Prosecution in the Philippines

Danilo Reyes, Programme Assistant, Asian Human Rights Commission, Hong Kong

The public prosecutor in the Philippines is actively involved in the investigation of crimes and can commence an investigation upon receiving a report from a law- enforcement agency or a private party.

Coordination between the prosecutors and the police in principle ensures that the evidence collected stands up to judicial scrutiny even at the early stages of a case. Courts rely heavily on the evidence submitted by the prosecution panel, which comprises the work of both the police and prosecutor. The panel is also obliged to ensure that witnesses appear in court as required, evidence is stored correctly, and that there are no undue delays from the side of the prosecution that may upset the hearing schedule.

Although the prosecutor has direct control in prosecuting all criminal actions, private prosecutors are also allowed once they get approval from the Chief State Prosecutor (CSP) or a Regional State Prosecutor (RSP) (Revised Rules of Criminal Procedure, rule 110, section 5). Once given permission, a private law practitioner can act either as lead prosecutor or assistant prosecutor. This authority will last until the trial is completed, unless it is revoked.

Probable cause

Paramount to the prosecutor’s role is to establish at the initial stages that a “probable cause” exists that a crime has been committed. This requires close coordination with investigating agencies—the Philippine National Police (PNP), the National Bureau of Investigation, and quasi- judicial bodies empowered to conduct investigation.

Where a prosecutor finds probable cause, the respondent must be informed of the case. This is done by way of a subpoena or formal notice giving the respondent an opportunity to reply to the allegation Screen Shot 2015-12-16 at 11.22.44 AMwithin ten working days from the time of receipt of the notice, unless an extension is sought. In practice, respondents often are not notified that a case is pending against them. They may not receive the notice or subpoena, particularly if living in a remote area.

Failure to submit a reply means that the respondent has waived his right and the prosecutor may resolve the complaint based on the documents and evidence they have on hand. The prosecutor resolves the complaint by writing a resolution which contains findings on whether or not a criminal offense has been committed and on which, if any, charges should be filed in court.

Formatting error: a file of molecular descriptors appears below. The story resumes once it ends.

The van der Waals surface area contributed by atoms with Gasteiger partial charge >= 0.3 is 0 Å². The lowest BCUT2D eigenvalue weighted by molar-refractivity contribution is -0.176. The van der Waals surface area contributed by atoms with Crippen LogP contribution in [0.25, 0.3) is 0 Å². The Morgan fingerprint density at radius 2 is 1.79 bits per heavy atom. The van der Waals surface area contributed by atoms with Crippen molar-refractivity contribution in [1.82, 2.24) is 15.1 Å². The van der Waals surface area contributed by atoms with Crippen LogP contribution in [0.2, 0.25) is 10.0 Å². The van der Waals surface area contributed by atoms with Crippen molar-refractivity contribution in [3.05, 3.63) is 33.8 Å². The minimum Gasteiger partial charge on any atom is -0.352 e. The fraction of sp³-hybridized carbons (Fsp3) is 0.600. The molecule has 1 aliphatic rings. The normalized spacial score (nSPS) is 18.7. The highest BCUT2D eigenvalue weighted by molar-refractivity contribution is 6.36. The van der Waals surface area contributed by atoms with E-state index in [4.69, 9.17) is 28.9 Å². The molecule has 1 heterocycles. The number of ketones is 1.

The prosecutor may decide whether or not to call both parties to appear for preliminary investigation, or summary hearing. The purpose of a summary hearing is to stipulate the facts and confirm the accuracy of the information before going to trial: for instance, the name and identity of the accused, in order to prevent wrongful prosecution. It does not consider the merit of the complaint or the substance of the allegations.

In writing the resolution, the prosecutor decides either to dismiss or endorse the filing of formal charges for trial. If dismissing the complaint, the resolution should contain an argument finding “no probable cause”. If the filing of formal charges is recommended, the resolution must convince a supervising prosecutor that there is a “probable cause” and that there are grounds for a well-founded belief that the crime has been committed. Only then are charges filed in court.

Appeal against prosecutor’s findings

Even though the prosecutor has filed charges in court, a petition for review of the prosecutor’s findings can still be made. All petitions for review of resolutions must be filed with the RSP concerned, who shall resolve them with finality in certain cases (Department of Justice [DoJ] Circulars 70 & 70-A, 2000). The appeals should be made within 15 days from receipt of the resolution. Only one motion for reconsideration is allowed. Once the resolution is deemed final, charges are then filed in court. As there are no policies or guidelines to limit the period within which a review of a resolution on appeal should be completed, this inevitably leads to delays in the filing of charges in court.